Unicorns. In a December, 2015 article, The Creed of Speed, The Economist describes the pressures that Unicorns – startups on steroids – create. “Unicorns can win billion-dollar valuations within a year or two of coming into being. In a few years, they can erode the profits of industries that took many decades to build. Like dorks in awe of the cool kids, the rest of America’s business establishment chastises itself for being too slow.” Yikes! The revenue rug ripped out from under your feet not over years or months, but over crazy-short time frames. As we have learned, “Get creative about driving revenue!” now carries sinister meaning. Around the world right now, Takada automotive airbags, sold with known defects, continue to explode, killing and maiming vehicle occupants.
“If you ask the boss of any big American company what is changing his business, odds are he’ll say speed. Firms are born and die faster, it is widely claimed. Ideas move around the world more quickly. Supply chains bristle to the instant commands of big-data feeds. Customers’ grumbles on Facebook are met with real-time tweaks to products. Some firms are so fast that they can travel into the future: Amazon plans to do ‘anticipatory’ shipping before orders are placed,” according to The Economist. “We are putting a premium on speed,” GE CEO Jeff Immelt wrote in his letter to shareholders. IBM CEO Ginny Rometty, echoed his sentiment. “People ask, ‘Is there a silver bullet?’ The silver bullet, you might say is speed, this idea of speed.”
Revenue flows to the nimble and quick. Slow movers are losers. No doubt that deposed VW CEO Martin Winterkorn would adamantly agree – if anyone sought his opinion. Facing rapid upheaval in the automotive market, Winterkorn and his management team discovered an opportunity to juice sales that was too fantastic to ignore. Instead of investing hundreds of millions of Euros in diesel engine development over a long lead time, they could spend a pittance to modify some closeted software, and sell today’s production sehr schnell. Duh! The ROI numbers in Wolfsburg must have soared off the charts faster than a departing Lufthansa jetliner. At the time, the multi-billion dollar costs of government penalties, class-action lawsuits, and widespread customer backlash didn’t make it onto spreadsheets. Oops. “Cheating? No. It’s Event-Induced-Sensor-Reconfiguration. That’s longish, so for marketing purposes, we’re calling it Clean Diesel.”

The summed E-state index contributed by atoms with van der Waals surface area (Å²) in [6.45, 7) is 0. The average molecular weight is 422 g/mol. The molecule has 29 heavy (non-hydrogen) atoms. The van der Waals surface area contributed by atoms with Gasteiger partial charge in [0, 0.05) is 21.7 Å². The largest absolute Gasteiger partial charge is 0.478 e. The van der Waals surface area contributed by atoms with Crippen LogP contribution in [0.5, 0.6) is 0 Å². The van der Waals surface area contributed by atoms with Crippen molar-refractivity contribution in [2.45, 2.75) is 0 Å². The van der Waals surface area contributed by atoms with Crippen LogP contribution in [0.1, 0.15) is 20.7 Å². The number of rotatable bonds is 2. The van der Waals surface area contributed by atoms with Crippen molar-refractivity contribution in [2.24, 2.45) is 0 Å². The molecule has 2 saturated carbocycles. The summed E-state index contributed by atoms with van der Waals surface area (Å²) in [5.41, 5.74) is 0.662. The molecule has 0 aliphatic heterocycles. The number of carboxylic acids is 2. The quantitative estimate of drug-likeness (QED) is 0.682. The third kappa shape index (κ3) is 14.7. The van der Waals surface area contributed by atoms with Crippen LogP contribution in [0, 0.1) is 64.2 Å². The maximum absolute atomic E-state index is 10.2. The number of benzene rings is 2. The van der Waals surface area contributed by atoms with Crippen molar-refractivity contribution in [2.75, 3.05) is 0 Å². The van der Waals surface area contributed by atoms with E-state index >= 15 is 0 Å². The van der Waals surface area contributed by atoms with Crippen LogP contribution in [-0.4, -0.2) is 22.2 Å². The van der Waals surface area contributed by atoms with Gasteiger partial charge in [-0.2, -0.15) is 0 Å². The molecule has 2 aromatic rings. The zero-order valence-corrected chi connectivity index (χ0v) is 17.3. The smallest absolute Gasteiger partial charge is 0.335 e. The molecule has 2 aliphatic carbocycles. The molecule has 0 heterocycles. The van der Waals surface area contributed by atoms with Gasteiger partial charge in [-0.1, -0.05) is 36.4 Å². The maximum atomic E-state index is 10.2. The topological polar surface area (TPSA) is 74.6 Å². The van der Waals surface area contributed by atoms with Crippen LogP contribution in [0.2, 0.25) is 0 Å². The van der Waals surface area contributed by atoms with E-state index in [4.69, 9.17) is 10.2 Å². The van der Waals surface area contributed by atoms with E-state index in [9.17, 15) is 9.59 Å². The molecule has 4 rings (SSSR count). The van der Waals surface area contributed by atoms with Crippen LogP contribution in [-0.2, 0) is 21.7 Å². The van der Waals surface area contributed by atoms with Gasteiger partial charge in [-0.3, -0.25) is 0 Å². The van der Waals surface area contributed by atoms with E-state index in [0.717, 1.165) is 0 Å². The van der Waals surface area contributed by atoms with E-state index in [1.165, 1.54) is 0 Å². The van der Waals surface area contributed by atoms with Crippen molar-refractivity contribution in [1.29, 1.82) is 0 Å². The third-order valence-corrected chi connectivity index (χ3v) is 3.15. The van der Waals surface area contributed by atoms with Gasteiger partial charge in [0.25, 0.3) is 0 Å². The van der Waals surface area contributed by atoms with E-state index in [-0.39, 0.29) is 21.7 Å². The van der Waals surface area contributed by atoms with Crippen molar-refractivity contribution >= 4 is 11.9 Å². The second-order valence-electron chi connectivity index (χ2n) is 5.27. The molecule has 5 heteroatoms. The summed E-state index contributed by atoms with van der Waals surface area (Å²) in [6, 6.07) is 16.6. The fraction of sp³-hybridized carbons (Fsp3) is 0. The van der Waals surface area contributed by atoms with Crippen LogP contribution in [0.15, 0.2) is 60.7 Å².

Lack of governance. When inmates run the asylum, [stuff] happens. Shortly after news of the scandal broke in 2015, Volkswagen CFO Hans Dieter Poetsch told reporters “We are not talking about a one-off mistake, but a whole chain of mistakes that was not interrupted at any point along the line.” Interim Chief Executive Matthias Mueller gave a different spin, saying the investigation had revealed that “information was not shared, it stayed within a small circle of people who were engineers.” Those damn engineers. What do they know about designing systems with integrity? But I like Poetsch’s version, which I’ll rephrase: “No one in authority said, ‘That’s wrong. We will not do that. Period.’” The absence of anyone at VW to stand tough and pull the plug on cheating cost billions of dollars, thousands of jobs, and continues sicken and kill people suffering from respiratory disease. That’s a price no society can afford to pay. And Poetsch’s statement applies not just to VW, but to every high-profile ethics debacle.